Due to the intricacy of the dependence of v and ζ upon l, the above equation may not be evaluated analytically. Therefore, Eq. (28) must be evaluated numerically for a given value of Y _{max} / R. Equation (21) must be evaluated at N discrete points. To achieve fast convergence, the discrete points must be the extremum of the coefficient of the Chebyshev polynomial. The coefficients a_{n} for different value of n are given in Table 1. It is seen that by increasing n, the coefficients a_{n} will have no effect.
The present analytical solution can be employed at the very initial time of the impact. In this situation, in order to solve Eq. (28), an asymptotic solution can be obtained. When Vt << 1 , the intersection point will be Y << 1. Therefore, by using Taylor expansion and very small values of l (l << 1), the circular cylinder may be represented as. Based on Eq. (23), we have have v = 1 + O(Y ) . This can lead to
Finally, we can arrive at
which represents the influence coefficient, as pointed out earlier.
Pressure distribution and slamming force
After obtaining the motion of the intersection point, the boundary value solution can now be obtained and substituted in Eq. (24), in order to determine the velocity potential φ. By determining the velocity potential φ, the pressure at any wetted part of the body surface can be evaluated using the Bernoulli's equation, which in terms of the velocity potential φ can be expressed as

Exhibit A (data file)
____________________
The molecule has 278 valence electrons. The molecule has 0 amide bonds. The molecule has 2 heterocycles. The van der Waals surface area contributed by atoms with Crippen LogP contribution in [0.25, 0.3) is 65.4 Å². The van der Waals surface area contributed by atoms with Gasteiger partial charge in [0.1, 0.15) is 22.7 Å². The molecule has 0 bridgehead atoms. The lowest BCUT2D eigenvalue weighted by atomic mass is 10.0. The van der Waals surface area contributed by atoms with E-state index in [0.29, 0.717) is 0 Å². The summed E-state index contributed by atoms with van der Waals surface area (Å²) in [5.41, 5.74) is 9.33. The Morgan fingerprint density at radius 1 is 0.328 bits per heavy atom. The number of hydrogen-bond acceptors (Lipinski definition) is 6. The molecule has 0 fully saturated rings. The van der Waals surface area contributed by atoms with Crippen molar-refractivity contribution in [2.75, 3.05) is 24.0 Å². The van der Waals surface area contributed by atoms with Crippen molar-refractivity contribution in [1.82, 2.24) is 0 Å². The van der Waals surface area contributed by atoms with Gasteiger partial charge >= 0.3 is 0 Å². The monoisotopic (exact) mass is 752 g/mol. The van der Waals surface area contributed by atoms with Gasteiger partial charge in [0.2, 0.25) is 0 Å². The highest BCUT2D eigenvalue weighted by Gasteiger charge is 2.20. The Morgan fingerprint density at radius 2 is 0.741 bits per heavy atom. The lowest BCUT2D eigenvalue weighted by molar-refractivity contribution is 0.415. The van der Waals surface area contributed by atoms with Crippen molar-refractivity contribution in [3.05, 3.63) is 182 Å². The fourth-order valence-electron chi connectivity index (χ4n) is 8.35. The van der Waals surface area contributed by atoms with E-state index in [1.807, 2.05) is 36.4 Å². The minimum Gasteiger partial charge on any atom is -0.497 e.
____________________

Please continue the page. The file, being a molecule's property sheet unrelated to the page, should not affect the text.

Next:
In this equation, ρ is the fluid density and the effect of the gravity is ignored. By using Eq. (9) and Eq. (10), it can be concluded that
and
Hence, after substituting (33) and (32) into (31), the pressure can be written in terms of φ (the velocity potential for the uniform flow passing a closed body) as
Details of the relation may be found in Mei et al. (1999).
Numerical Method
Governing equations
The governing equations for the fluid flow are momentum and continuity, which are as follows:
In order to capture the sharp interface in hydrodynamic two-phase flow problems, the volume of fluid method is employed. The VOF technique uses a color function named Volume Fraction ( α ). A transport equation (37) is then solved for the advection of this scalar, using the velocity field calculated from the solution of the Navier-Stokes equations at the last time step.
Numerical solution of Eq. (37) gives the volume fraction of each phase (i.e. Air and Water) in all computational cells. Distribution of the volume fraction ( α ) is as follows:
Using the volume fraction, an effective fluid with the variable physical properties is introduced:
where subscripts 1 and 2 represent two phases, e.g. Water and Air.
For rigid body motion simulation, a body fitted mesh is used which will follow the body motion over time. This strategy is called the moving grid technique in which the grid velocity will be integrated into the surface fluxes calculated on each control volume face.